Nexus 7000 Aims for Data Center Dominance

Throughput and Delay

Beyond slick features and high availability, performance -- moving packets to their destinations as fast as possible -- is often the main event when it comes to routing and switching. While it's tempting to think 256 10G Ethernet ports will offer virtually unlimited capacity, our results suggest that, at least with the line cards we tested, Cisco still has work to do when it comes to removing bandwidth bottlenecks.

We measured Nexus' performance with separate tests of throughput and delay for layer-2 unicast, layer-3 unicast, and layer-3 multicast traffic. As usual with such tests, we configured Spirent TestCenter to offer traffic in a fully meshed pattern among all 256 ports to find the throughput level.

Throughput tests already are stressful by definition, but we added to the burden with extra monitoring and management functions in all tests. We set 500-line QoS and 7,000-line security access control lists on each line card and also enabled NetFlow on up to 512,000 flows, the maximum Nexus supports.

Tests of layer-2 and layer-3 IPv4 unicast traffic produced virtually identical results, with the switch achieving throughput of up to 476 million frames per second (fps) across all 256 10G Ethernet interfaces.

With multicast traffic (50 sources sending traffic to each of 200 groups, resulting in 10,000 multicast routes), throughput was slightly lower, topping out at 353 million fps. Expressed in terms of bandwidth usage, the Nexus switch moved up to 79.52Gbps across each of eight line cards in all tests (L2, L3 and multicast), for a total of around 636.16Gbps.

These numbers are far below theoretical line rate, and also nowhere near the almost 1.7Tbps capacity mentioned earlier. The bottleneck is in the current-generation line cards, which top out at just less than 60 million lookups per second. Cisco says higher-capacity cards, slated for release in mid-2009, will be able to use the full fabric capacity.

Given that the fabric capacity vastly exceeds that of the current line cards, the throughput results are a bit like what you'd get from putting the wheels from a Toyota Prius onto a Mack truck: It's no longer efficient, and it won't carry anywhere near as much as it could.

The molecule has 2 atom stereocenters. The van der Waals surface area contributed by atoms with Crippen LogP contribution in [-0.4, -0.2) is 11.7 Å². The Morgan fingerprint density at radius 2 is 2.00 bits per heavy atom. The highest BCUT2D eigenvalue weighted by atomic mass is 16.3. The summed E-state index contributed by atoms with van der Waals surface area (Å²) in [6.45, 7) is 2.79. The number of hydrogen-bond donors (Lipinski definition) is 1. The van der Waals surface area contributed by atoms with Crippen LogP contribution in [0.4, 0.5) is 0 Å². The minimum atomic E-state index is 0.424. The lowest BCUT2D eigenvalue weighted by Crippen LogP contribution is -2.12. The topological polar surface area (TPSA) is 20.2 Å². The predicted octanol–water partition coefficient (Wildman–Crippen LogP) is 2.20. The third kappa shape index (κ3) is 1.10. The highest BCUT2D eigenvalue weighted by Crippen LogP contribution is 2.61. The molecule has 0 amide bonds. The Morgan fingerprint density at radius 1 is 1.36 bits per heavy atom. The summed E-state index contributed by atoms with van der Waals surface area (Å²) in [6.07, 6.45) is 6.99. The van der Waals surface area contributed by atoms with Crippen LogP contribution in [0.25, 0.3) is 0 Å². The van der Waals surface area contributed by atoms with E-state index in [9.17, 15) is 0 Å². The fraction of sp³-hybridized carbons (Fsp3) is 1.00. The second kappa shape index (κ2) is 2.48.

To get a more complete picture of what the switch will be able to do when outfitted with faster line cards, we did some calculations to determine effective fabric capacity. In resiliency tests with a single fabric card, the switch forwarded traffic at around 338Gbps. Assuming results scale linearly as fabric cards are added, that means Nexus will offer up to 1.691Tbps of capacity -- once faster line cards are available to take advantage of it.

We also measured delay -- the amount of time the switch held onto each frame. We took these measurements at 10% of line rate.

With the exception of jumbo frames, both average and maximum delays for all frame sizes were less than 50 microsec. That kind of delay is unlikely to affect even delay-sensitive voice, video or storage applications. Jumbo frames took longer to process, with delays between 74 microsec (for L3 unicast) and 113 microsec (for L3 multicast). Bulk data-transfer applications usually aren't very sensitive to delay, so the elevated delays with jumbo frames may also be a nonissue.

It's all too easy to dismiss the performance results from these tests as subpar, but that's oversimplifying a bit. The Nexus 7000 Series is a much faster switch than our throughput numbers suggest, but higher performance will have to wait until new line cards ship sometime next year. In the meantime, the new switch's modular design and high-availability and virtualization features make it very much worth considering for large data-center deployment.

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